— Three Expeditions into the Interior of Eastern Australia, Vol 1 (of 2) • Thomas Mitchell

... generous disposition, with strong affections, and having not a little of the natural sense of justice in his composition, he was decidedly in favor of permitting the niece to enrich him. This was his personal preference; but he was sensible of the truth of the axiom, that individual preferences must sometimes be sacrificed to the success of the main object; and, if the circumstances demanded it, he felt able to make ...
— Hatchie, the Guardian Slave; or, The Heiress of Bellevue • Warren T. Ashton

... say that occasionally the highway commissioner would run across an obstinate individual who would not plant trees in front of his place nor permit such trees to be planted as would conform to the other plantings. But the law passed at the last session of our legislature leaves it entirely in the control of the planting department of the highway department. ...
— Northern Nut Growers Association Report of the Proceedings at the Sixth Annual Meeting. Rochester, New York, September 1 and 2, 1915 • Various

... and only, for the sake of unburthening their own minds, without any thought of publication. But as Chaucer's sacred effusions indicate chiefly the character of the times, so poems such as those we now allude to, mark only the turn of mind of the individual writers; and our present business is rather with that sort of poetry which combines both sorts of instruction; that, namely, which bears internal evidence of having been written by sincere men, with an intention ...
— English Critical Essays - Nineteenth Century • Various

... affecting employers or combinations of capital has its correlative, or rather equivalent, in combinations of labor; but leaving the matter of combinations for the next chapter, and reserving for this only statutes affecting the individual, we must again insist upon that great cardinal liberty of labor under the English common law, which already gives it a certain privilege and dispenses it from the laws affecting ordinary contracts, that ...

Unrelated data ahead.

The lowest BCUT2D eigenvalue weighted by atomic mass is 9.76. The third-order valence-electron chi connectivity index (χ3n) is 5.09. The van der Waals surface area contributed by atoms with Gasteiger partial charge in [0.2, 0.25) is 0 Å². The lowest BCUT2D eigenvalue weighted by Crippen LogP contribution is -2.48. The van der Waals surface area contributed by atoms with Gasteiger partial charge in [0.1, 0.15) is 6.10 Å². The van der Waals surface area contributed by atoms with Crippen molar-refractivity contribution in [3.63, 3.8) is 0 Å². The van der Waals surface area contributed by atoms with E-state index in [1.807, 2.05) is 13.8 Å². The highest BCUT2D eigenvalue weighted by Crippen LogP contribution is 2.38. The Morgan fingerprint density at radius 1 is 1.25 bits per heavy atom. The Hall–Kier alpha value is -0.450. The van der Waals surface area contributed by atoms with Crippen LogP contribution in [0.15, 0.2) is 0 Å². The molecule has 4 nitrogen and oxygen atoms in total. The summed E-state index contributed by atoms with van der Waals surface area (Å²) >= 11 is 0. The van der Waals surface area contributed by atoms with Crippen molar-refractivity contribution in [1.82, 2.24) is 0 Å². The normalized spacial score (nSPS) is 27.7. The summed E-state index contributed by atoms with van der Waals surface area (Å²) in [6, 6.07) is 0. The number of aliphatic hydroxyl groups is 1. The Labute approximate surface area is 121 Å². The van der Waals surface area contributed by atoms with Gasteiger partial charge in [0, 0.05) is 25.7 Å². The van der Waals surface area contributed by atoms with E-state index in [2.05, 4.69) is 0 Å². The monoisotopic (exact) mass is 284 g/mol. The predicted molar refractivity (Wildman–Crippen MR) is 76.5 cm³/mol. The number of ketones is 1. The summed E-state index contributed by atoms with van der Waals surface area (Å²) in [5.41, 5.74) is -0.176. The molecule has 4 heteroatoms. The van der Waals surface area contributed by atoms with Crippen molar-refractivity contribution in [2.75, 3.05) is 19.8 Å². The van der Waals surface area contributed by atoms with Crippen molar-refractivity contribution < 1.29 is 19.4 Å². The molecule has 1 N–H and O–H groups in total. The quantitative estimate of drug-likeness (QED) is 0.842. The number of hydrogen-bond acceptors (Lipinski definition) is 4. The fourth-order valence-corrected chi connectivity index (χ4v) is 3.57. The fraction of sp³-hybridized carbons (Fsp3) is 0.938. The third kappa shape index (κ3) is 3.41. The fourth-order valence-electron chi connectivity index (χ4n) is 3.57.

— Popular Law-making • Frederic Jesup Stimson

... Concept of the individual monetary demand. Let us now seek to get in mind the idea of an individual monetary demand, as that amount of money which at any time is required by an individual to make his purchases in expending his income. ...
— Modern Economic Problems - Economics Vol. II • Frank Albert Fetter

... of various sizes, I presume, according to the dignity of the individual entombed. Sometimes one large mound is found to possess a skeleton, and some interesting relics, which indicate the position of the departed, while a group of smaller mounds is situated around it. The large one perhaps contained the skeleton of ...
— Mound-Builders • William J. Smyth

... that day! only that horrible little narrow boat that always upsets me—and I—such an heroic being, bearing the mighty mediaeval sword, an object of wonder and questioning to sailors, douaniers, passengers alike. As it happened, I was the sole individual on board whose inner organs had not their sea-legs on this occasion. I lay on a bench upon deck, hugging my executioner's sword, and faintly calling: "A basin please!" Two ruffians—I can call them, ...
— In Troubadour-Land - A Ramble in Provence and Languedoc • S. Baring-Gould

... was a mere part of them, without individual existence, and swept on, a satellite, in their atmosphere, I was mirthful when they were mirthful, and grave when they were grave. The mere fact that I had no young companions, no storybooks, no outdoor amusements, none of the thousand and one employments provided for other ...